Next, we make our way to the Salaam Baalak Trust office in Paharganj, passing by a pottery market, where merchants, mostly women, are selling their terracotta wares.
The tourists in my group are wide-eyed. They peer down alleys where you can only walk single file. They smile at people who pass us. Photography is forbidden on many parts of the tour. Nor do we stop to speak to any of the residents.
We climb up several flights of stairs at the office. A wall of success stories greets the tourists. Sonia works for designer Ritu Kumar. Nitish works for the Delhi metro. And there's Iqbal, who eventually made his way to one of Salaam Baalak Trust's shelters and straightened out his life. He studied computers and dreams of becoming a software engineer. Not surprising, I think, for a kid who grew up during India's information technology boom.
Iqbal is 20 now and has not seen his family since that day that he decided to run. He cannot even remember where he was from.
"Maybe UP," he says, referring to neighboring Uttar Pradesh state. He takes us into one of the classrooms.
The younger children at Salaam Baalak Trust perform for the tourists. They sing their hearts out; their smiles are wide. They seem so innocent, like children at my neighborhood day-care center in Atlanta. But they have seen the worst of life. They can never grow up with the sweet naivety that makes childhood carefree.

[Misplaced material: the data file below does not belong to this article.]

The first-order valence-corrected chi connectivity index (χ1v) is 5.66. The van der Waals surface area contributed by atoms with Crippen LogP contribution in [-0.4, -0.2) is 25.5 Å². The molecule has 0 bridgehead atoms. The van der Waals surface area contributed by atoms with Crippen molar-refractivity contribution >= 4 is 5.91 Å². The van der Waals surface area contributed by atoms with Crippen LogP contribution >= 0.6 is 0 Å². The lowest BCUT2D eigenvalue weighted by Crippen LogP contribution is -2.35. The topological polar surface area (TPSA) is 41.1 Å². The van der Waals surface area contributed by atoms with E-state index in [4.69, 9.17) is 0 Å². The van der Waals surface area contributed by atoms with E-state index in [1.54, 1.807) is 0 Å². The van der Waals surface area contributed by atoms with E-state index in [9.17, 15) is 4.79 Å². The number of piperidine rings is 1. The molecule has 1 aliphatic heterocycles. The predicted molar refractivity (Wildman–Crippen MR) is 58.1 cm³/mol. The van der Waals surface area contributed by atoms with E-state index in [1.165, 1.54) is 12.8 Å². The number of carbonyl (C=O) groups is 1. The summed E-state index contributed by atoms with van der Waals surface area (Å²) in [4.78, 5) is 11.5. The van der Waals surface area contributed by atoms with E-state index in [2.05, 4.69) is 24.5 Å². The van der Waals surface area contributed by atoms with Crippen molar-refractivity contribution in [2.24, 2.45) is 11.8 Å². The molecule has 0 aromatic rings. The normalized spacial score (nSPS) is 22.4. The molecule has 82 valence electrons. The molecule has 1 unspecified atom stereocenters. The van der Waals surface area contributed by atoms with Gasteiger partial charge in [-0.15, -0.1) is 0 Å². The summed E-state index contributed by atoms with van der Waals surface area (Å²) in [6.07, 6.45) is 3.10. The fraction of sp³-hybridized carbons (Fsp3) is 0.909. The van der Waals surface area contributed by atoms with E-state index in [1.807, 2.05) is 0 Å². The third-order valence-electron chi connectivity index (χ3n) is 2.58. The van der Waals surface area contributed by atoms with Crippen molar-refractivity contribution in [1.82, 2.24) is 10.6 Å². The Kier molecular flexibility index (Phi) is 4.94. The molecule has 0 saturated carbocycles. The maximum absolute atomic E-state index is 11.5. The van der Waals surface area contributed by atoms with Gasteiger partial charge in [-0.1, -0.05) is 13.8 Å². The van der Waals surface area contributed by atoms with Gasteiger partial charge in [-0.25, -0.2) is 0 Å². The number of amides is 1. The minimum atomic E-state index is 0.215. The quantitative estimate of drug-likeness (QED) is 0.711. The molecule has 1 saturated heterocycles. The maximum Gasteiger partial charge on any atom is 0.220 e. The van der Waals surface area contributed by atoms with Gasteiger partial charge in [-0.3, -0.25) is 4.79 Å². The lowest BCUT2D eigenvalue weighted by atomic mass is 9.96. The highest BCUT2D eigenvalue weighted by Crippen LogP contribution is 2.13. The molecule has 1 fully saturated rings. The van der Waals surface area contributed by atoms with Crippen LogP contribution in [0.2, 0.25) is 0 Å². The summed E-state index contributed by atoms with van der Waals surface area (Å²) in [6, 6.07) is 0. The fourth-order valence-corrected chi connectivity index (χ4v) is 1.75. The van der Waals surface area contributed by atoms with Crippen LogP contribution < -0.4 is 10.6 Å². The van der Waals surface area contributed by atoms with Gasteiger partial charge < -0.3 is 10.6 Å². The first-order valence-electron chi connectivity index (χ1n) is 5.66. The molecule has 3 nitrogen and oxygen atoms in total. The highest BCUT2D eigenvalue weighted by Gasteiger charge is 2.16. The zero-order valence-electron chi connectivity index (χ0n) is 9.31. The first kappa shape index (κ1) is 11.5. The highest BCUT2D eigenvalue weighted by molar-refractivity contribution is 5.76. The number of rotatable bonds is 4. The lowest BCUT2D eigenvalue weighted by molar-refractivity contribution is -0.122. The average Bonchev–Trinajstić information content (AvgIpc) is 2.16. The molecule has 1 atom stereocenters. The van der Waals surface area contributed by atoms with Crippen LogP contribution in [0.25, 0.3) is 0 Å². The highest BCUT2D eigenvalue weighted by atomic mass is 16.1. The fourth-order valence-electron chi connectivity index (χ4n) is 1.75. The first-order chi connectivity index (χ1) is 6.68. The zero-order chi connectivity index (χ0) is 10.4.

Caitlyn Oleykowski, a student at the University of Pittsburgh, says the City Tour is eye-opening. She came to India to see places such as the Taj Mahal, and although she encountered beggars on the street, she never would have walked through Paharganj by herself.
She tells me she has not seen poverty like this before. Through her travels in India, she felt helpless, not knowing whether or how to help.
University of Illinois student Ruth Tekeste says she feels inspired by the street kids.
Others in the group also tell me that this is an India they might not have otherwise seen. And maybe they were wiser for it, sensitized to problems that can be unimaginable back home.
How can that be bad? There's no better way to learn about a place, after all, than to experience it.
Still, as the foreigners turn in their donations for Salaam Baalak Trust, I can't help but think about the day for what it was: a tour of poverty. And hasty, I think. In all of less than two hours, our look at others' lives is over. The only people I have spoken to are connected to Salaam Baalak Trust and provide a very positive outlook on things. What might Paharganj residents have told us?
We all head back to where we first met Iqbal and scatter in our taxis and auto rickshaws. We escape the slums and return to comfort, leaving Iqbal and thousands of other baalaks on the streets.
I think about Iqbal's parting words. He feels lucky most of the time, though sometimes, he can't shed the melancholy that blankets him. That's something that visitors cannot see on the tour.
What do you think about the idea of poverty tourism? Share your thoughts in the comments section below.